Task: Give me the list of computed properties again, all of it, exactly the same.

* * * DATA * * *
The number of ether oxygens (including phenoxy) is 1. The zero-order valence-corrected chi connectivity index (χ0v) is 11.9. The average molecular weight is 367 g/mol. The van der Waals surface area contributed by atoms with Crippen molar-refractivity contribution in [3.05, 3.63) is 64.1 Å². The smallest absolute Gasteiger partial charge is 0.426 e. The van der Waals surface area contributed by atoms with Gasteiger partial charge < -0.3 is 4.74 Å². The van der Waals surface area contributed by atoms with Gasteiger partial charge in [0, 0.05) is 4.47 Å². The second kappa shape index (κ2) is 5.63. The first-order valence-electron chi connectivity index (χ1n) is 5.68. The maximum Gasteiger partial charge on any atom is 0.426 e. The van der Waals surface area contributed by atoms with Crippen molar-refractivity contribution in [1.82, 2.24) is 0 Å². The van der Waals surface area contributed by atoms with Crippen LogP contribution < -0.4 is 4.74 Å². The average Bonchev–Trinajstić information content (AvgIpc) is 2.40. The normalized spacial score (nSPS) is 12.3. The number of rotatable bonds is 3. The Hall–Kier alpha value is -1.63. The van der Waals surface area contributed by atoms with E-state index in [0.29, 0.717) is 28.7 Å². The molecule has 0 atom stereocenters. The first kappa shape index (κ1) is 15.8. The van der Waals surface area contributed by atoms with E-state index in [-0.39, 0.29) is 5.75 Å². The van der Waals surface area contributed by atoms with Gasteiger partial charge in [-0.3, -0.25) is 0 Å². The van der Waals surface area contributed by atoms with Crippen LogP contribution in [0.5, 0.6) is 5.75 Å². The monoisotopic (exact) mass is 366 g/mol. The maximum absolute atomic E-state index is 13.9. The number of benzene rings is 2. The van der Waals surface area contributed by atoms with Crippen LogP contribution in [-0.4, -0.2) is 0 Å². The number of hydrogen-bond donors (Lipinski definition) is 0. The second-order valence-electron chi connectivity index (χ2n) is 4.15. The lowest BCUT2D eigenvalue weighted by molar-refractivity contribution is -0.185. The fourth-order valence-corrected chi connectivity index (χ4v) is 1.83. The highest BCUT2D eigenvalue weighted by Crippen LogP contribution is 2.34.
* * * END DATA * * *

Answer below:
The number of ether oxygens (including phenoxy) is 1. The zero-order valence-corrected chi connectivity index (χ0v) is 11.9. The average molecular weight is 367 g/mol. The van der Waals surface area contributed by atoms with Crippen molar-refractivity contribution in [3.05, 3.63) is 64.1 Å². The smallest absolute Gasteiger partial charge is 0.426 e. The van der Waals surface area contributed by atoms with Gasteiger partial charge < -0.3 is 4.74 Å². The van der Waals surface area contributed by atoms with Gasteiger partial charge in [0, 0.05) is 4.47 Å². The second kappa shape index (κ2) is 5.63. The first-order valence-electron chi connectivity index (χ1n) is 5.68. The maximum Gasteiger partial charge on any atom is 0.426 e. The van der Waals surface area contributed by atoms with Crippen molar-refractivity contribution in [1.82, 2.24) is 0 Å². The van der Waals surface area contributed by atoms with Crippen LogP contribution < -0.4 is 4.74 Å². The average Bonchev–Trinajstić information content (AvgIpc) is 2.40. The normalized spacial score (nSPS) is 12.3. The number of rotatable bonds is 3. The Hall–Kier alpha value is -1.63. The van der Waals surface area contributed by atoms with E-state index in [0.29, 0.717) is 28.7 Å². The molecule has 0 atom stereocenters. The first kappa shape index (κ1) is 15.8. The van der Waals surface area contributed by atoms with E-state index in [-0.39, 0.29) is 5.75 Å². The van der Waals surface area contributed by atoms with Gasteiger partial charge in [-0.3, -0.25) is 0 Å². The van der Waals surface area contributed by atoms with Crippen LogP contribution in [0.5, 0.6) is 5.75 Å². The monoisotopic (exact) mass is 366 g/mol. The maximum absolute atomic E-state index is 13.9. The number of benzene rings is 2. The van der Waals surface area contributed by atoms with Crippen LogP contribution in [-0.4, -0.2) is 0 Å². The number of hydrogen-bond donors (Lipinski definition) is 0. The second-order valence-electron chi connectivity index (χ2n) is 4.15. The lowest BCUT2D eigenvalue weighted by molar-refractivity contribution is -0.185. The fourth-order valence-corrected chi connectivity index (χ4v) is 1.83. The highest BCUT2D eigenvalue weighted by Crippen LogP contribution is 2.34.